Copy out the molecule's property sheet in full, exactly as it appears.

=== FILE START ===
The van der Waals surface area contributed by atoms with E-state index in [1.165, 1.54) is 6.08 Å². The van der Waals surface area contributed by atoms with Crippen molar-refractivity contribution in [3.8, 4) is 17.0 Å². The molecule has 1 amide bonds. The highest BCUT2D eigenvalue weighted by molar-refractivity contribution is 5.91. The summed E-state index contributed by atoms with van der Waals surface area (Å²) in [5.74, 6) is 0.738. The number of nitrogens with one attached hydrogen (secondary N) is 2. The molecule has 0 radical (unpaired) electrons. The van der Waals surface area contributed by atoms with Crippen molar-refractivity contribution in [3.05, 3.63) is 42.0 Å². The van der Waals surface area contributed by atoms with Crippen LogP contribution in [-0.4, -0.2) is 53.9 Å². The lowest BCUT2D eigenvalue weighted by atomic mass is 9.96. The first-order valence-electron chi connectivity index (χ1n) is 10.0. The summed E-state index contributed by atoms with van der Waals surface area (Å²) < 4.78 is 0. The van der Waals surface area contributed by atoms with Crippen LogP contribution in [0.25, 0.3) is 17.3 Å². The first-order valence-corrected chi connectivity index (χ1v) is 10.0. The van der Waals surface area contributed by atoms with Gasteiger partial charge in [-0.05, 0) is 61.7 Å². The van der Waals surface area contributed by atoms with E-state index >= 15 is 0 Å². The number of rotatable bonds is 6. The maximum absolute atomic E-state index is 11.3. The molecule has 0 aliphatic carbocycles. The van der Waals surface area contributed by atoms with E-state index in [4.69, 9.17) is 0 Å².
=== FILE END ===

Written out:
The van der Waals surface area contributed by atoms with E-state index in [1.165, 1.54) is 6.08 Å². The van der Waals surface area contributed by atoms with Crippen molar-refractivity contribution in [3.8, 4) is 17.0 Å². The molecule has 1 amide bonds. The highest BCUT2D eigenvalue weighted by molar-refractivity contribution is 5.91. The summed E-state index contributed by atoms with van der Waals surface area (Å²) in [5.74, 6) is 0.738. The number of nitrogens with one attached hydrogen (secondary N) is 2. The molecule has 0 radical (unpaired) electrons. The van der Waals surface area contributed by atoms with Crippen molar-refractivity contribution in [3.05, 3.63) is 42.0 Å². The van der Waals surface area contributed by atoms with Crippen LogP contribution in [-0.4, -0.2) is 53.9 Å². The lowest BCUT2D eigenvalue weighted by atomic mass is 9.96. The first-order valence-electron chi connectivity index (χ1n) is 10.0. The summed E-state index contributed by atoms with van der Waals surface area (Å²) < 4.78 is 0. The van der Waals surface area contributed by atoms with Crippen LogP contribution in [0.25, 0.3) is 17.3 Å². The first-order valence-corrected chi connectivity index (χ1v) is 10.0. The van der Waals surface area contributed by atoms with Gasteiger partial charge in [-0.05, 0) is 61.7 Å². The van der Waals surface area contributed by atoms with E-state index >= 15 is 0 Å². The number of rotatable bonds is 6. The maximum absolute atomic E-state index is 11.3. The molecule has 0 aliphatic carbocycles. The van der Waals surface area contributed by atoms with E-state index in [4.69, 9.17) is 0 Å².